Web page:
At a recent conference I attended, I heard a speaker at a workshop enthused at a number of models of health and wellbeing. She ran through a myriad of some very impressive line ups mostly from America and Europe. She then gushed to a mostly Pākehā audience about these new, innovative, holistic and – she paused to add – culturally-appropriate models especially in line with wellbeing and the Covid-19 pandemic. I heard a man two seats from me whisper rather loudly, “Not another new bloody model of wellbeing”. I sniggered but was taken aback when the speaker announced that the model she favoured because of its holistic approach from a Pacific perspective was the Fonofale Model.
I recalled a similar reaction from undergraduate nurses when I was teaching at Manawatū Polytechnic in the 1980s. This is where I created and introduced the Fonofale Model. “Not another lot to learn,” they would chime.
My answer to students then and to that man in the conference now is, “If the Fonofale Model doesn’t help or isn’t of use to you – throw it out!”
“You can read this and use it or discard it. The power lies with you”
The most important thing for the Fonofale Model (apart from the name – a dedication to my maternal grandmother) is the viewer, or in this case, the reader of this opinion piece. You can read this and use it or discard it. The power lies with you. Seriously. I developed the Model to help provide solutions as there were many models, but most focused on identifying problems without being solution-based.
The foundation of the Fonofale Model is the family, in my case the extended family or aiga with the overarching roof of Fa’a Samoa, the Samoan way or cultural worldview of Samoa. My grandparents taught me at an early age about my aiga (extended family) and Fa’a Samoa (Samoan way). This was my early grounding along with my sexuality as a fa’afafine, the sense of wellbeing or Soifua saogalemu (Peaceful life) and Fa’asinomaga (Identity/Belongingness). This is holistic view of Soifua maloloina (Well life/Health). I quickly learned, arriving in New Zealand at the age of nine in 1959, that being Samoan and fa’afafine – supported and nurtured by my aiga in Samoa – was not tolerated in New Zealand. And, to some extent that intolerance still exists today. For me, it’s the non-negotiable of what makes me, me.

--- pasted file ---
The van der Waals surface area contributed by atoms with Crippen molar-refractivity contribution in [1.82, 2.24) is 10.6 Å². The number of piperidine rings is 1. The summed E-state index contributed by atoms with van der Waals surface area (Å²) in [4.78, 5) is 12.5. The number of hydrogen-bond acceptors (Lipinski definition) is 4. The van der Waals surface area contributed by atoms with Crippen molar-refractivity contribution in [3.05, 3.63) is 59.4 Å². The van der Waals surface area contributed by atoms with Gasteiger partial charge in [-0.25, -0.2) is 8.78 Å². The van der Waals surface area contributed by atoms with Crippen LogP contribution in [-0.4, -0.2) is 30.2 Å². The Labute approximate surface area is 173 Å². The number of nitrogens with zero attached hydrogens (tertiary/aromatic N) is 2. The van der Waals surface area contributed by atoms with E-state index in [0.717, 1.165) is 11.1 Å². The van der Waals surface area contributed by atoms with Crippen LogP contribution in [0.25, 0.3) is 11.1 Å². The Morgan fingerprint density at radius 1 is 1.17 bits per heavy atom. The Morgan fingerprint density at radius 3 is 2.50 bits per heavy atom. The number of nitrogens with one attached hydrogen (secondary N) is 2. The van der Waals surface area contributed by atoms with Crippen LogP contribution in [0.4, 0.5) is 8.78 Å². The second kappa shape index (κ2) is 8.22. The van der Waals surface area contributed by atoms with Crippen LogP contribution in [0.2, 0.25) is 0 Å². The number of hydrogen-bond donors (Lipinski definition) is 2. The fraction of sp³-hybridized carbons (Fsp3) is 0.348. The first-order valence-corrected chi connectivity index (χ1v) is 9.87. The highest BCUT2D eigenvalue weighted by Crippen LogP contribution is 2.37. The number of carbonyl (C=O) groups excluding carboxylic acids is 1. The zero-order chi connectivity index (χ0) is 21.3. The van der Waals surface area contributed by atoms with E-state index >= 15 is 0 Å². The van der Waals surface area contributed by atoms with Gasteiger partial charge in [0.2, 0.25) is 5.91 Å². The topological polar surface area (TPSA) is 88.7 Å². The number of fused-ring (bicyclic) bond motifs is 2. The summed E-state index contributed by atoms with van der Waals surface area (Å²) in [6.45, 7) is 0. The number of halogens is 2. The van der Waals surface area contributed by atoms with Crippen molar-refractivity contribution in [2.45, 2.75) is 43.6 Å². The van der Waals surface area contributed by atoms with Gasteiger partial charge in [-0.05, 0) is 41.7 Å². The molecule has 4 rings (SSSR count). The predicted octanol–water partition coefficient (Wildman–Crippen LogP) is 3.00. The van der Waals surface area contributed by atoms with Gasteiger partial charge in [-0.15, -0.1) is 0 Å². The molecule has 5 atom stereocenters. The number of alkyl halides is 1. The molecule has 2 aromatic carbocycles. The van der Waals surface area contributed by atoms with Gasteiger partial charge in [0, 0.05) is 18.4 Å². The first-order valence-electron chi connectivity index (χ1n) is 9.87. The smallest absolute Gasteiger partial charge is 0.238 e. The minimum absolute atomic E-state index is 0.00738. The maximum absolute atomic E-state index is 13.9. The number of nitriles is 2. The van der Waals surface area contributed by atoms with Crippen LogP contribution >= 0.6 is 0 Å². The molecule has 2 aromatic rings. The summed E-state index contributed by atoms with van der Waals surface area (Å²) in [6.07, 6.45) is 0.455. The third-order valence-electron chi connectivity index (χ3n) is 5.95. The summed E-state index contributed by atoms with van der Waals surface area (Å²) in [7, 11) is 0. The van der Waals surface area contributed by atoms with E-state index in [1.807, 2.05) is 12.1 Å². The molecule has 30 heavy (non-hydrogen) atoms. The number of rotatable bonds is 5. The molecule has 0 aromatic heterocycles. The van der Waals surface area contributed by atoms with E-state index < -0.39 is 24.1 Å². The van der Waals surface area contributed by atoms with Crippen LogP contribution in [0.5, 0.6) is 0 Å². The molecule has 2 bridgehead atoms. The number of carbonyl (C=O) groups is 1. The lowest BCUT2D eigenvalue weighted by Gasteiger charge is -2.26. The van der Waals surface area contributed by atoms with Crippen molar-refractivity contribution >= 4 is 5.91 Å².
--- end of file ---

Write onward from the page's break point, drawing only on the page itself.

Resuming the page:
The Fonofale Model is holistic. The best example of an explanation and application is shown in the YouTube video called “A Pasifika Worldview”by Leisha Williams of Ako Aotearoa. The video shows how teachers can apply the Model to assist Pacific learners. It also shows the various ways of approaching the Model, for instance from “outside” to “inside” the fale starting with the Context, Time and Environment, and then the other dimensions of the Model. Health professionals tend to focus on the Physical dimension. Church ministers, the Spirituality dimension, whilst youth workers use the Other dimensions. What matters is that all dimensions of the Model are addressed.
The Covid-19 pandemic has shown the huge gap between the health sector and Pacific communities. The mental health issues that have arisen as the result of the pandemic and lockdown are connected to unemployment, inability to pay rents, lack of food and clothing, family violence and absenteeism from schools.
Le Toloa was contracted by the Ministry of Education to provide culturally and clinically safe mental health and wellbeing support to Pacific learners, parents and teachers to support positive learning outcomes. Le Toloa has found that health for Pacific people is made of social determinants that sit outside the health sector. One of the key determinants to health is education. This is the rationale of our work with Pacific mothers, their families and teachers at low decile schools in South Auckland.